South Dakota's Senate killed by one vote what could have been one of the nation's most restrictive abortion laws. Montana's House passed a bill that would ensure abortion rights.

The South Dakota measure had passed overwhelmingly in the House but failed 18-17 Tuesday in the Senate.It would have allowed abortion only in cases involving rape, incest, a danger to the mother's physical health or when a doctor determined that a fetus was severely mentally or physically handicapped. Gov. George Mickelson had said he would have signed the bill.

During nearly two hours of debate, the bill's sponsor, Democratic Sen. Richard Bellati, had argued unsuccessfully, "It's simply a bill to limit abortion as a means of birth control, that's all it is."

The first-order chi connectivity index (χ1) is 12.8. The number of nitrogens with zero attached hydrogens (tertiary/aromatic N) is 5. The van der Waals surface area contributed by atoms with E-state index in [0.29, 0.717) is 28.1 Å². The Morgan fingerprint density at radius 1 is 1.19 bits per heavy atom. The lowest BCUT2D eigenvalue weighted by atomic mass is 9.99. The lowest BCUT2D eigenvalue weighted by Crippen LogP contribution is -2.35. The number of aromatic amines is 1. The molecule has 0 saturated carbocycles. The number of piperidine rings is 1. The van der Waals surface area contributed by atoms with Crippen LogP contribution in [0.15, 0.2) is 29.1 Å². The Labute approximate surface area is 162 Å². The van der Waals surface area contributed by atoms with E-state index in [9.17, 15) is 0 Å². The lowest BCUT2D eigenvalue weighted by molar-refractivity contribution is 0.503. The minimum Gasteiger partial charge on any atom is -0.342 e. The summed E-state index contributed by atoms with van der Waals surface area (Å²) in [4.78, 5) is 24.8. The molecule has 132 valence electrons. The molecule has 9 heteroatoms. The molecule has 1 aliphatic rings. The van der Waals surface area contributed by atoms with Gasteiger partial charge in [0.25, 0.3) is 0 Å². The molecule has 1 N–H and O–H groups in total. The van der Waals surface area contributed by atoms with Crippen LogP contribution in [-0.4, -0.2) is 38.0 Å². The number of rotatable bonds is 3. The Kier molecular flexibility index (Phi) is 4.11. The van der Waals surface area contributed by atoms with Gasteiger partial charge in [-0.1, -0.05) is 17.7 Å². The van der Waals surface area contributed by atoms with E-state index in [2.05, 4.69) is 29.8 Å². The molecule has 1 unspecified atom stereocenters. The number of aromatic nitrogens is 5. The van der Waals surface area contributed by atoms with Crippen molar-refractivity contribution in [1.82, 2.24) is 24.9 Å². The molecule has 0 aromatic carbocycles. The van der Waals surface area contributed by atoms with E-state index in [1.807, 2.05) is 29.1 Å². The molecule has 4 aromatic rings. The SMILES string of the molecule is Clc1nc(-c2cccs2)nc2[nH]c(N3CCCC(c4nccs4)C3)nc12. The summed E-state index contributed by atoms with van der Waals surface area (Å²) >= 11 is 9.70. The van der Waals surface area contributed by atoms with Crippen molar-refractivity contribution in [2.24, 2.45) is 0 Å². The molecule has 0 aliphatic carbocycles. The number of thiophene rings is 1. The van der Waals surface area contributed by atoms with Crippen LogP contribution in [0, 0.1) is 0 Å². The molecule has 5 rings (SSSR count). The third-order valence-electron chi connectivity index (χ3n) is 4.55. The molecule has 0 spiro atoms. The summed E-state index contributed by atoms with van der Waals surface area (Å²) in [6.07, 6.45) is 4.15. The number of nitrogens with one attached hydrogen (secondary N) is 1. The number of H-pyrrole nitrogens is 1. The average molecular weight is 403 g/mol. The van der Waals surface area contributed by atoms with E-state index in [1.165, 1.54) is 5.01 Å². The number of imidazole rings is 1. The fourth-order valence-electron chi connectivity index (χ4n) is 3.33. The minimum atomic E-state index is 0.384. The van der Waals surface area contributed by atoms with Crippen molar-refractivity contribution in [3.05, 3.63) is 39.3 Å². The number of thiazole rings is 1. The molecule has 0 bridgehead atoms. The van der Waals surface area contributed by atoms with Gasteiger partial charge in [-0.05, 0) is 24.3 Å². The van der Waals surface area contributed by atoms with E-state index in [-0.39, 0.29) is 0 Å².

Opponents said government should not interfere in such issues.

"The choices made by men and women in their personal lives are between them and God," said Democratic Sen. Roberta Rasmussen.

In Montana, the House passed 53-47 a bill that advocates said would put into state law the right to abortion guaranteed in the 1973 U.S. Supreme Court decision in Roe vs. Wade.

That ruling legalized abortion nationwide for the first time. Montana's bill contains similar provisions, saying the state can't interfere with a woman's access to abortion during the first three months of pregnancy but could regulate abortion somewhat in the second three months.

The House on Monday modified the bill to prohibit abortion after a fetus is viable or able to live outside the womb even if by artificial means. The original bill established that point as the 23rd week of a pregnancy.